Surrounded by revelations of #MeToo and #ChurchToo, younger Christians are more keen to recognize sexual abuse—and less likely to put up with it.
According to a new study sponsored by LifeWay Christian Resources, 10 percent of Protestant churchgoers under 35 have previously left a church because they felt sexual misconduct was not taken seriously. That’s twice as many as the 5 percent of all churchgoers who have done the same.
Among the younger demographic, 9 percent said they have stopped attending a former congregation because they personally did not feel safe from misconduct.
Churchgoers ages 18 to 34 are more likely than older generations to report experiencing sexual harassment—ranging from sexual comments and prolonged glances—at church and to know others at their church who are victims (23%).
“It is not surprising that young adults who have only known this frank ‘call it what it is’ sexual culture to be more likely to identify instances of misconduct than older adults,” Scott McConnell, executive director of LifeWay Research which conducted the survey, told CT.
Another factor: Younger churchgoers are also closest to the ages when most sexual assault takes place. The highest risk spans ages 12 to 34, peaking between 16 and 19, according to Justin Holcomb, an expert on sexual abuse in the church and a board member of GRACE (Godly Response to Abuse in the Christian Environment).
While 14 percent of those ages 18 to 34 say that sexual advances from people at church have led them to attend less frequently, just 1 percent of those over 65 said the same. The youngest generation is two to three times more likely than the oldest generation to say they have experienced sexual harassment in the form of sexualized compliments and jokes, sexting, or prolonged glances.
These gaps between the youngest and oldest churchgoers around sexual misconduct are significant—and signal a growing demand for better ministry resources and procedures for victims.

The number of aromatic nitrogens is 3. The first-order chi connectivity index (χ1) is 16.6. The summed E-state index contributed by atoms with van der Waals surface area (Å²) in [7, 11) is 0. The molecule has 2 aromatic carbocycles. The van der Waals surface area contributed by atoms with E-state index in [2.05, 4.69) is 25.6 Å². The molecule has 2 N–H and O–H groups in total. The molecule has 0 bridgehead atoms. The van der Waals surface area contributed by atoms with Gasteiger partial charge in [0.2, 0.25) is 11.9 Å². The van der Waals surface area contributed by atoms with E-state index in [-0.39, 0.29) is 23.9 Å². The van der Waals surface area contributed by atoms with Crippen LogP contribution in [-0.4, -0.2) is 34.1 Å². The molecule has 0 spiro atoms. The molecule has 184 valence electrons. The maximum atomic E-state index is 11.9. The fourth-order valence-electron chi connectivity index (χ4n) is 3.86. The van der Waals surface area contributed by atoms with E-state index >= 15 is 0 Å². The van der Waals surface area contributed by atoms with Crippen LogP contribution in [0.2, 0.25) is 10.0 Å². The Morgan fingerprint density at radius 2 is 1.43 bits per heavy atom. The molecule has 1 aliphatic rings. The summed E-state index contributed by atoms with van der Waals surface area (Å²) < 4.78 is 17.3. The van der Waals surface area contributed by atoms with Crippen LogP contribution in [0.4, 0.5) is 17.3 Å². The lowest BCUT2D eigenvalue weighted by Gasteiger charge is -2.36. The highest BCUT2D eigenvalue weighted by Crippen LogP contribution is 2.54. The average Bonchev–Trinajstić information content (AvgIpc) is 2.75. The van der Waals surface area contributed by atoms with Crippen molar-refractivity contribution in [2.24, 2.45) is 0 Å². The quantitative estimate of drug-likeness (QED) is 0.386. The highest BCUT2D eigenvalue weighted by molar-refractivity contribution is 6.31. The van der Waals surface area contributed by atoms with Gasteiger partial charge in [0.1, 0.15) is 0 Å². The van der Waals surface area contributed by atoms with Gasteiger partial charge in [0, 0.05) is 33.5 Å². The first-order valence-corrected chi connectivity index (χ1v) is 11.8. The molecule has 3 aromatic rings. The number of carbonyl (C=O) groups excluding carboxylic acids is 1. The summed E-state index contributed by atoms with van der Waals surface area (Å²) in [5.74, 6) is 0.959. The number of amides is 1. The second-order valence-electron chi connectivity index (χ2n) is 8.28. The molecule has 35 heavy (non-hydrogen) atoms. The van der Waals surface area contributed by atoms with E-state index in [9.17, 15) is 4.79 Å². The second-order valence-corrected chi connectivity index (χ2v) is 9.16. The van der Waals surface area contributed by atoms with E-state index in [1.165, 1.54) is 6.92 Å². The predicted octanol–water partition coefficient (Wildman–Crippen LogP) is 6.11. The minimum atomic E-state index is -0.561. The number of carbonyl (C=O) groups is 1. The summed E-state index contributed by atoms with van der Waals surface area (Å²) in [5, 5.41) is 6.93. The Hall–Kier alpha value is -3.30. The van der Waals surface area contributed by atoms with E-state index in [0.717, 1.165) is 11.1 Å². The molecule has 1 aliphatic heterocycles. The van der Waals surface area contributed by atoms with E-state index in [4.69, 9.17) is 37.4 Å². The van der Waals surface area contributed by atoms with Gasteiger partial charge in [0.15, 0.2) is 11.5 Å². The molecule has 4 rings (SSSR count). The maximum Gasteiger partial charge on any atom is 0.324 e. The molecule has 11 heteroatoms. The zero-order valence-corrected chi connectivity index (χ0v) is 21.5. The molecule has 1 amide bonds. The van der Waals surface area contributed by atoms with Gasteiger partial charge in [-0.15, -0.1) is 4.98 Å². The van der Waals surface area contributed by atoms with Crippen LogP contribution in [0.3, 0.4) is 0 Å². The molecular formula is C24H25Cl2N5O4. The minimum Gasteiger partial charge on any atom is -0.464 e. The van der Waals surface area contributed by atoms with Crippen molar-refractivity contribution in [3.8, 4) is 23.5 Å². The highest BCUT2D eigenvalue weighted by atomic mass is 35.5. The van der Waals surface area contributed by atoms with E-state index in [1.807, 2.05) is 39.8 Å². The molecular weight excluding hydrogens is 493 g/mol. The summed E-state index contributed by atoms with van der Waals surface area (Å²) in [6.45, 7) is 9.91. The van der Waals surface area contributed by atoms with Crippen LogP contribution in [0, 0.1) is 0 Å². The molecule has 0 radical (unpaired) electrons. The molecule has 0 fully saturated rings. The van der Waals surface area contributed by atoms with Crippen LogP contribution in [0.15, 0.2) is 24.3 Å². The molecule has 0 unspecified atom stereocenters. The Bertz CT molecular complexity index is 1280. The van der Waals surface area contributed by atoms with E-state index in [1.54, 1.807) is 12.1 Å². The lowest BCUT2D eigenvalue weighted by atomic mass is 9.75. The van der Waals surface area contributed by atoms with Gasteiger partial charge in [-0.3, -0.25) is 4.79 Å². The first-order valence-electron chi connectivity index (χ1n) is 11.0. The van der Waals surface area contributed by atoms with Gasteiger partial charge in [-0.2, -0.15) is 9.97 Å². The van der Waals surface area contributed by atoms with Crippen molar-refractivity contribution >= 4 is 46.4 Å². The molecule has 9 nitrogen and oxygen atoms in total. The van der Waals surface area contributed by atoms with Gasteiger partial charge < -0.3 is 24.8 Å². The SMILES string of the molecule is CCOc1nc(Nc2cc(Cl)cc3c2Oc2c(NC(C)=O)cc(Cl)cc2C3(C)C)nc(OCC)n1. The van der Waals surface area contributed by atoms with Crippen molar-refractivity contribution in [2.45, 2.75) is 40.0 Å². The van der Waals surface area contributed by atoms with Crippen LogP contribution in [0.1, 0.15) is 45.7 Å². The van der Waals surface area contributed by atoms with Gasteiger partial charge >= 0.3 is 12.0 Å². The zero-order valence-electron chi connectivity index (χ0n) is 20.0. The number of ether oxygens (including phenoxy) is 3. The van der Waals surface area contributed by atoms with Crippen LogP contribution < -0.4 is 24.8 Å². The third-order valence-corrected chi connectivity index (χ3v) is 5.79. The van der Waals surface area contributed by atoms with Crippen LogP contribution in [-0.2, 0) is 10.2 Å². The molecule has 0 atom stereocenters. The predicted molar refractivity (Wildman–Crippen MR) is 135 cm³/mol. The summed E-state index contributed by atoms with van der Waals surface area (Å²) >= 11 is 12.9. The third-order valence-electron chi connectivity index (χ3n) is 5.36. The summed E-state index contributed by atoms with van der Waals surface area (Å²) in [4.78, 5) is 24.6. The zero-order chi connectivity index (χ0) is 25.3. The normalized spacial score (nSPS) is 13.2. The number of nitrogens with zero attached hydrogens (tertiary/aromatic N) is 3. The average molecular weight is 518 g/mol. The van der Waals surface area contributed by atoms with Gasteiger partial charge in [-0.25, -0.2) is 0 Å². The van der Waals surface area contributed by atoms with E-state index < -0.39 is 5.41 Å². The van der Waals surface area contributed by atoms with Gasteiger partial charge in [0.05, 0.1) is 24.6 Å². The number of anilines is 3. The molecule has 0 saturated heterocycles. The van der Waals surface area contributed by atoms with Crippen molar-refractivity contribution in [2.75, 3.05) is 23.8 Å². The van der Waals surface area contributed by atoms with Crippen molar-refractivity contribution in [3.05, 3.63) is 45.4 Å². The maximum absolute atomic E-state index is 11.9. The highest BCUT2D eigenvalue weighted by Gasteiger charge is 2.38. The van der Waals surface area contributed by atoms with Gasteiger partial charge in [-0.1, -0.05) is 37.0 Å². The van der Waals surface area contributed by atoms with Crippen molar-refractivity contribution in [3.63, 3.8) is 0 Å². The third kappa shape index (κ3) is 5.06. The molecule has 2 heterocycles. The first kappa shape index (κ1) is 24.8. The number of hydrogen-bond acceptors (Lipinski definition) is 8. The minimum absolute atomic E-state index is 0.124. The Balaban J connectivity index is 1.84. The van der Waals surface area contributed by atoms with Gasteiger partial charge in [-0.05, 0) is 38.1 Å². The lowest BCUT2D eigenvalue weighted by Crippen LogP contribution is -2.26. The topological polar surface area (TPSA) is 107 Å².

“I believe the gaps are generational in that the younger generation has had it with fakery, and they are bent toward telling it like it is, whereas older generations grew up with the ‘don’t tell secrets’ unwritten mandate. To be sure, both ages have experienced sexual abuse, but younger believers are more apt to share them,” said Mary DeMuth, a survivor of child sexual abuse and an advocate.
“I can’t tell you how many times I have told my story, only to have people whisper their story to me for the first time. These are people who have never told and are 60, 70 years old.”
Most Christians have seen improvements in their own congregations, particularly with policies for ensuring children’s safety in Sunday school and ministry programs. A total of 69 percent believe their church is more prepared to protect children than it was a decade ago (46% say “much more” prepared; 23% say “somewhat more” prepared).
Evangelical congregations tend to report the greatest change, with more than half of Pentecostals, nondenominational Christians, and Baptists saying their church was “much more prepared,” compared to 35 percent of Lutherans and 38 percent of Presbyterians.
Again, younger generations may be the driving force spurring change in these evangelical congregations, since they tend to have more young families and “therefore are more attentive to issues of preparing to prevent and address abuse,” said Holcomb. “Also, the leadership of evangelical churches are also younger than mainline leaders and are more likely to not just have young families in their churches but also to have young families themselves.”
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Source: Christianity Today